Alpha Power Investing Newsletter

December 3, 2010

Unnecessary Risks

If you're in retirement or about to retire, you should remind yourself of the first rule of investment: take no unnecessary risks.

The application of this rule will vary from person to person depending on their financial circumstances and income requirements, but there is a universal application for any investor who is counting on the stock market to preserve purchasing power during retirement.

Continuous exposure to the stock market is unnecessary for the achievement of long-term market returns. Indeed, under several scenarios, continuous exposure to stocks guarantees that investors will not achieve the long-term returns of the market.

Many investors today are "in the market" in one form or another (mutual funds, separate accounts, wrap programs, personally selected stocks) believing that their long-term returns will be around 10%. Some investors argue that because the past decade has done so poorly, the next decade must be above average, producing returns considerably higher than the long-term average of 9.5%. These investors are in for a big disappointment.

Knowledgeable investors know that market returns are driven primarily by earnings valuation and dividends. Today's market has a historically low dividend rate (1.8% average) coupled with a historically high earnings valuation. The S&P 500 now sells at 22x the ten-year inflation-adjusted earnings average, one of the highest valuations of the past 130 years (only surpassed by 2007 and 1998-2001). No long-term bull market in U.S. history has ever begun from such high valuations and low dividend yields. In fact, every major long-term bear market (1900-1921, 1929-1942, 1968-1982, 2000-2008) has begun from valuation levels comparable to today's.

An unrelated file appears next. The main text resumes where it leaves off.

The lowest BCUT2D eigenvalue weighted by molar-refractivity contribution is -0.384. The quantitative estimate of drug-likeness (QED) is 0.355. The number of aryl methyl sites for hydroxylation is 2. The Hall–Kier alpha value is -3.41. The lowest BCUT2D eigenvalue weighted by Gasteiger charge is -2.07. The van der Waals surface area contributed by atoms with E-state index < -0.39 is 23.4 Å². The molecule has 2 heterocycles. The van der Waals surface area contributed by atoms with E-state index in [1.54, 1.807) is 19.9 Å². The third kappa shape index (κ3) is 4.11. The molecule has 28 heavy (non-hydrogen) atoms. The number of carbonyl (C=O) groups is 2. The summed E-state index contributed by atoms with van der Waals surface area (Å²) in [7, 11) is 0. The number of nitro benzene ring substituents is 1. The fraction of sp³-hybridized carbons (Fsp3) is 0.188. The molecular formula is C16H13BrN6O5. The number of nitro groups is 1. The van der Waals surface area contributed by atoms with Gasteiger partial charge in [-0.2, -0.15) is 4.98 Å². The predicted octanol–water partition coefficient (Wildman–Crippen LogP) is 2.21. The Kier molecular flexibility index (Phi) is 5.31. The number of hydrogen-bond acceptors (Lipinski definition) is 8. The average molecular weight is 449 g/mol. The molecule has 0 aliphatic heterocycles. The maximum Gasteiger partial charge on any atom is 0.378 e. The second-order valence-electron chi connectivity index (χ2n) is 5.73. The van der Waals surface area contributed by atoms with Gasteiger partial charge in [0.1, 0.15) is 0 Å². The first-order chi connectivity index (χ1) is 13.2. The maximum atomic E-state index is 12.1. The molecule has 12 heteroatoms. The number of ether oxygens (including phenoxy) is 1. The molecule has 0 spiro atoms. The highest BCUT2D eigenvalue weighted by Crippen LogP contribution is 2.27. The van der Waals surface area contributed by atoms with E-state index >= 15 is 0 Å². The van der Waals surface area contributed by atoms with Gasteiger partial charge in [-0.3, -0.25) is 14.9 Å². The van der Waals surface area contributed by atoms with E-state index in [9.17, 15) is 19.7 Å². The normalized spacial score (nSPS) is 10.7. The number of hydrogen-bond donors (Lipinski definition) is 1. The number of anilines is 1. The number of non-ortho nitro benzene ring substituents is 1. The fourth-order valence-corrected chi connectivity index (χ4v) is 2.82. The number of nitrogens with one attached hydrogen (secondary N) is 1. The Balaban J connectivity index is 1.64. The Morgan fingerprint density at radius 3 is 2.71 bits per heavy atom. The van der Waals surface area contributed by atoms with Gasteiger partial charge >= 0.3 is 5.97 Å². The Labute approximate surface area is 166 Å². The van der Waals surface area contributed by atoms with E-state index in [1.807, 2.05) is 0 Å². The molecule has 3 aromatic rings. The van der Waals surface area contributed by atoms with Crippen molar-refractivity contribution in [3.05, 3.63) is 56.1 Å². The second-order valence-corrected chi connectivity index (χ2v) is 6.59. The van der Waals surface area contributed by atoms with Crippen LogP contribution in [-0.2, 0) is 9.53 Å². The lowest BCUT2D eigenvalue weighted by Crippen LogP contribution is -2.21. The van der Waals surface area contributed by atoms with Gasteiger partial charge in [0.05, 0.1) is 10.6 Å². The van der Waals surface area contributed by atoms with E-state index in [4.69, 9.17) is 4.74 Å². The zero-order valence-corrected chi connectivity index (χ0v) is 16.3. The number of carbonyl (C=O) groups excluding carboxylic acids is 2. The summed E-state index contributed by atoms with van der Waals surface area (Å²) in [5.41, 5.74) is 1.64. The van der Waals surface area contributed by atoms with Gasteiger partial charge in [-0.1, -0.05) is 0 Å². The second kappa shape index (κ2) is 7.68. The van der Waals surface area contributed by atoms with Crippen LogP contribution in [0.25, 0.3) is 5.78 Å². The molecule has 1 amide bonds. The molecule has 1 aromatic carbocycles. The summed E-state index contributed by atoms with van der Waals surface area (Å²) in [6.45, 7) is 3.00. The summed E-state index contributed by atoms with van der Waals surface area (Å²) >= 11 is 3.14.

If you're about to retire or in retirement, you should know that continuous exposure to the stock market under these circumstances is a bet against history - a bet that "this time is different". The fact that the past ten years has been lousy is irrelevant.

So what's to be done? How can you achieve meaningful returns above inflation and control risk at the same time?

The answer comes with the realization that the market is not random. Stock market returns are not scattered randomly across time. There is a long-term statistical pattern to the distribution of returns across the calendar year. I call it the "skewing" of returns into the annual "power zone". For large cap stocks the power zone runs from November through April. For smaller cap stocks, the zone is extended for a month. During the six-month "power zone", the average daily return of the market (Dow Industrials) is 27.5x greater than the rest of the days of the year (since 1950).

Let me say that again: Since 1950, stocks have appreciated at a daily rate that is 27.5x greater during the six-month power zone than the other days of the year. You should also know that 75% of all market losses have been contained in the other six months, which I call the "dead zone".